On a program level, this coordination does exist. However, given the limited nature of communication between and among programs, such coordination is not well known amongst the larger adult education community. LR/RI could assist in increasing awareness of and publicizing this information. Part of the larger work of coordination necessarily entails educating professionals in all areas (education, health, labor, social service, etc) about the work being done involving the adults who attend adult education programs and utilize the services being offered in the community/by state agencies.
10. linkages with employers and skills training
The Human Resources Investment Council, the Governor's blue ribbon panel, and the Workforce Literacy Collaborative are all focused on these linkages, with agencies such as the Institute for Labor Studies and Research and other programs participating to varying degrees in the development and provision of workplace and work-related training and instruction. Information about and emerging from workplace education (exemplary practice, connections to a network of educators providing services in workplaces and workplace representatives) should be more widely shared, through dissemination of information online, in meetings and in hard copy.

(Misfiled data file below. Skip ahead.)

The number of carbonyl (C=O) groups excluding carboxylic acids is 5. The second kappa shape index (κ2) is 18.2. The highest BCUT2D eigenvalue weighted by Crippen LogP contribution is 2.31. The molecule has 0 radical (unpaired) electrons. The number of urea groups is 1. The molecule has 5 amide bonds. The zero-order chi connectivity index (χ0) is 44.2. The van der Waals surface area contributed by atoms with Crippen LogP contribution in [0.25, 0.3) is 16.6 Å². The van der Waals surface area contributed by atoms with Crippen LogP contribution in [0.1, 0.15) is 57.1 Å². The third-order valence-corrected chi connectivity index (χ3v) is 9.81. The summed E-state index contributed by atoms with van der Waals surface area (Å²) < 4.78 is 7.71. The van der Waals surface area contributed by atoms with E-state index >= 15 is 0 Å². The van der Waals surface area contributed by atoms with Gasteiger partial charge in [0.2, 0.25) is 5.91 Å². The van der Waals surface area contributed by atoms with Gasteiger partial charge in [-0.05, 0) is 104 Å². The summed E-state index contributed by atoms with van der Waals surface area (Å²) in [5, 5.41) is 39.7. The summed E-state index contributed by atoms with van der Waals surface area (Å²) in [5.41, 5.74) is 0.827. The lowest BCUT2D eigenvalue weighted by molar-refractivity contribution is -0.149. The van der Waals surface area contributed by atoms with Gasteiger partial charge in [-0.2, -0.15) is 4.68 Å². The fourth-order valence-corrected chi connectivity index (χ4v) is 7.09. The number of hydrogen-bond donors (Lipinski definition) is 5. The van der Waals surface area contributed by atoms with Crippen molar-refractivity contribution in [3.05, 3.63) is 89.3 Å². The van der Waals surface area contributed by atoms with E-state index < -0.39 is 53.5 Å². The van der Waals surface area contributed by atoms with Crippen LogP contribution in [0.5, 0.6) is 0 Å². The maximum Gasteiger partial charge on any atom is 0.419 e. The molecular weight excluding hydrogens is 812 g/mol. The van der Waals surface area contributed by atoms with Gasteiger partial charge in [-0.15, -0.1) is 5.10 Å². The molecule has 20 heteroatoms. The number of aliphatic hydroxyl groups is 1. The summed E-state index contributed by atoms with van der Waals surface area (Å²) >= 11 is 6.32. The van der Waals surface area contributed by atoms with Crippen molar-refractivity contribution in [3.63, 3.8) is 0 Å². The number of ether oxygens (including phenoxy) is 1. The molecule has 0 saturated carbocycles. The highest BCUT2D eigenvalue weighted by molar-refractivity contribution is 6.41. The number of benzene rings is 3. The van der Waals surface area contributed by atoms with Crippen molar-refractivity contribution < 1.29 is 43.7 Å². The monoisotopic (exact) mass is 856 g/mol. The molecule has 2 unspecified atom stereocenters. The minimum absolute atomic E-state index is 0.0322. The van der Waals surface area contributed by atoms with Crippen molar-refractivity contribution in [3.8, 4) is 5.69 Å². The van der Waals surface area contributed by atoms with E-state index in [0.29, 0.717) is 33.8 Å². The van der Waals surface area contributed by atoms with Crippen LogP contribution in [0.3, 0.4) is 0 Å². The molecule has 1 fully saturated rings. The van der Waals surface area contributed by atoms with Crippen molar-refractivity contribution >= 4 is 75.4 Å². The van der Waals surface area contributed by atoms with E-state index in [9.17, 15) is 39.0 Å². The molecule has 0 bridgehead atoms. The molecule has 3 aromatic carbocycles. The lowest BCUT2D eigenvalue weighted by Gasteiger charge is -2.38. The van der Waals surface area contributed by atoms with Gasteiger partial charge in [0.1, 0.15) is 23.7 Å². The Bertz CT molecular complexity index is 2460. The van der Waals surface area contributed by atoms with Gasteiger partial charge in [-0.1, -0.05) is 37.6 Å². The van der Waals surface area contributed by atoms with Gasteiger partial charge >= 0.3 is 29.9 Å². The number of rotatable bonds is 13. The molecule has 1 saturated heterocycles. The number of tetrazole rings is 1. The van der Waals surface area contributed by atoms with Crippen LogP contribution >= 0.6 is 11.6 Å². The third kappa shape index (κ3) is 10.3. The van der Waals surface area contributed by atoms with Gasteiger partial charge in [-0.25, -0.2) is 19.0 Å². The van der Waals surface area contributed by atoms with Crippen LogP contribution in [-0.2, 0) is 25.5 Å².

11. linkages with post secondary
LR/RI distributes its bulletin to representatives of the state's community college system, to Rhode Island College and to the University of Rhode Island. LR/RI is also participating with faculty at the University of Rhode Island in building connections between the university's studies into women and violence and its own work around women and literacy -- much of which is work pursued by the women's discussion group, meeting monthly since the fall of 1997. Other connections may exist at the program level. Additionally, informal consultations have occurred with education instructors at Brown University and many professional development opportunities/workshops are made available to all those named above, and in some instances, to postsecondary students as well.
addendum: This information was made available to the field as part of the process of developing LR/RI's professional development plan, and represents the rationale behind its development.